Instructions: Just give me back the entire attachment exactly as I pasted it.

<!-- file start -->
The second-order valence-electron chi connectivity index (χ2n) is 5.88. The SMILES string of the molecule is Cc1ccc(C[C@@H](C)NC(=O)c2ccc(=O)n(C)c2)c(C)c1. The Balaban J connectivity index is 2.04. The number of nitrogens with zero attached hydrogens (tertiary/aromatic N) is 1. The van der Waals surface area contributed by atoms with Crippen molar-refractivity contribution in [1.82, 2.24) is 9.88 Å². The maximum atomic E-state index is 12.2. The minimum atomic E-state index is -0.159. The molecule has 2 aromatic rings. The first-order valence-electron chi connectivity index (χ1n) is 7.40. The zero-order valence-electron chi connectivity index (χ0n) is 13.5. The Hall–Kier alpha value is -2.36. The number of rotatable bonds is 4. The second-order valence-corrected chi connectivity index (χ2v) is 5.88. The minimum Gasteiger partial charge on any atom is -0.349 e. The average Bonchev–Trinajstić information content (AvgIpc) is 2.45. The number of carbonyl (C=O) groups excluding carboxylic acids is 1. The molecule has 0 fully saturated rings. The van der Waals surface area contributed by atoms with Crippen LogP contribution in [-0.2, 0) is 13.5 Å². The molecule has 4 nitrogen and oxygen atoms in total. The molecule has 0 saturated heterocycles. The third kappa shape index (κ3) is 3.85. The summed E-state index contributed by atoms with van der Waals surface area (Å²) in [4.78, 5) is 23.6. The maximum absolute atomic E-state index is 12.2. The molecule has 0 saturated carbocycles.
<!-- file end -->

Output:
The second-order valence-electron chi connectivity index (χ2n) is 5.88. The SMILES string of the molecule is Cc1ccc(C[C@@H](C)NC(=O)c2ccc(=O)n(C)c2)c(C)c1. The Balaban J connectivity index is 2.04. The number of nitrogens with zero attached hydrogens (tertiary/aromatic N) is 1. The van der Waals surface area contributed by atoms with Crippen molar-refractivity contribution in [1.82, 2.24) is 9.88 Å². The maximum atomic E-state index is 12.2. The minimum atomic E-state index is -0.159. The molecule has 2 aromatic rings. The first-order valence-electron chi connectivity index (χ1n) is 7.40. The zero-order valence-electron chi connectivity index (χ0n) is 13.5. The Hall–Kier alpha value is -2.36. The number of rotatable bonds is 4. The second-order valence-corrected chi connectivity index (χ2v) is 5.88. The minimum Gasteiger partial charge on any atom is -0.349 e. The average Bonchev–Trinajstić information content (AvgIpc) is 2.45. The number of carbonyl (C=O) groups excluding carboxylic acids is 1. The molecule has 0 fully saturated rings. The van der Waals surface area contributed by atoms with Crippen LogP contribution in [-0.2, 0) is 13.5 Å². The molecule has 4 nitrogen and oxygen atoms in total. The molecule has 0 saturated heterocycles. The third kappa shape index (κ3) is 3.85. The summed E-state index contributed by atoms with van der Waals surface area (Å²) in [4.78, 5) is 23.6. The maximum absolute atomic E-state index is 12.2. The molecule has 0 saturated carbocycles.